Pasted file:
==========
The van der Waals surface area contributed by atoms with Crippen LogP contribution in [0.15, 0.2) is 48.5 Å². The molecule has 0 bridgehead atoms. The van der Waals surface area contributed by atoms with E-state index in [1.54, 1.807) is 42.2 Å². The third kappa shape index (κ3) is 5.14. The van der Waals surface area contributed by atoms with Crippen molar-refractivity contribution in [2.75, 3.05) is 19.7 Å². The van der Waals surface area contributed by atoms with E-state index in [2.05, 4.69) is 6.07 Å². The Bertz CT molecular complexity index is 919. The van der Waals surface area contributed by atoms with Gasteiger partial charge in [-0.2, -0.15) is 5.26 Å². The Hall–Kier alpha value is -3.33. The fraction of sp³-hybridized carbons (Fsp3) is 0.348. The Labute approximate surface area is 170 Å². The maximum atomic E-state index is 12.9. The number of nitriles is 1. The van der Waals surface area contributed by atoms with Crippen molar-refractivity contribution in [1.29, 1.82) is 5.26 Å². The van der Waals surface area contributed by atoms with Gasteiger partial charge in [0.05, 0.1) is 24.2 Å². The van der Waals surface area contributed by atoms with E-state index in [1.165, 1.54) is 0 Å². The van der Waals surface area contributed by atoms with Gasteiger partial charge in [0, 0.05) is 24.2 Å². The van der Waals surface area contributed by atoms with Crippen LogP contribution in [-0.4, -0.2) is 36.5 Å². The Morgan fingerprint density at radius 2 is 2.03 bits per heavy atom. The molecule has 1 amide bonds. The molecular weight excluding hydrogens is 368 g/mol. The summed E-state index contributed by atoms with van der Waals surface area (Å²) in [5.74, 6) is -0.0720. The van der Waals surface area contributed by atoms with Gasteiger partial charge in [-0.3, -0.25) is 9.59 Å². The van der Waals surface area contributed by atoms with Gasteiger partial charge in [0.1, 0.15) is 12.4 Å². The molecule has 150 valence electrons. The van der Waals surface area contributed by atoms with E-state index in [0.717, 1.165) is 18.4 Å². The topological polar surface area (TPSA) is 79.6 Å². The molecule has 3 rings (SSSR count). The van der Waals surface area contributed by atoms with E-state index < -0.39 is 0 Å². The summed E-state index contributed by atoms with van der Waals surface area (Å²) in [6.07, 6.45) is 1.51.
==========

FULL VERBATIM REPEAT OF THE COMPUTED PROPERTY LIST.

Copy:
The van der Waals surface area contributed by atoms with Crippen LogP contribution in [0.15, 0.2) is 48.5 Å². The molecule has 0 bridgehead atoms. The van der Waals surface area contributed by atoms with E-state index in [1.54, 1.807) is 42.2 Å². The third kappa shape index (κ3) is 5.14. The van der Waals surface area contributed by atoms with Crippen molar-refractivity contribution in [2.75, 3.05) is 19.7 Å². The van der Waals surface area contributed by atoms with E-state index in [2.05, 4.69) is 6.07 Å². The Bertz CT molecular complexity index is 919. The van der Waals surface area contributed by atoms with Gasteiger partial charge in [-0.2, -0.15) is 5.26 Å². The Hall–Kier alpha value is -3.33. The fraction of sp³-hybridized carbons (Fsp3) is 0.348. The Labute approximate surface area is 170 Å². The maximum atomic E-state index is 12.9. The number of nitriles is 1. The van der Waals surface area contributed by atoms with Crippen molar-refractivity contribution in [1.29, 1.82) is 5.26 Å². The van der Waals surface area contributed by atoms with Gasteiger partial charge in [0.05, 0.1) is 24.2 Å². The van der Waals surface area contributed by atoms with E-state index in [1.165, 1.54) is 0 Å². The van der Waals surface area contributed by atoms with Gasteiger partial charge in [0, 0.05) is 24.2 Å². The van der Waals surface area contributed by atoms with Crippen LogP contribution in [-0.4, -0.2) is 36.5 Å². The Morgan fingerprint density at radius 2 is 2.03 bits per heavy atom. The molecule has 1 amide bonds. The molecular weight excluding hydrogens is 368 g/mol. The summed E-state index contributed by atoms with van der Waals surface area (Å²) in [5.74, 6) is -0.0720. The van der Waals surface area contributed by atoms with Gasteiger partial charge in [-0.3, -0.25) is 9.59 Å². The van der Waals surface area contributed by atoms with Gasteiger partial charge in [0.1, 0.15) is 12.4 Å². The molecule has 150 valence electrons. The van der Waals surface area contributed by atoms with E-state index in [0.717, 1.165) is 18.4 Å². The topological polar surface area (TPSA) is 79.6 Å². The molecule has 3 rings (SSSR count). The van der Waals surface area contributed by atoms with E-state index < -0.39 is 0 Å². The summed E-state index contributed by atoms with van der Waals surface area (Å²) in [6.07, 6.45) is 1.51.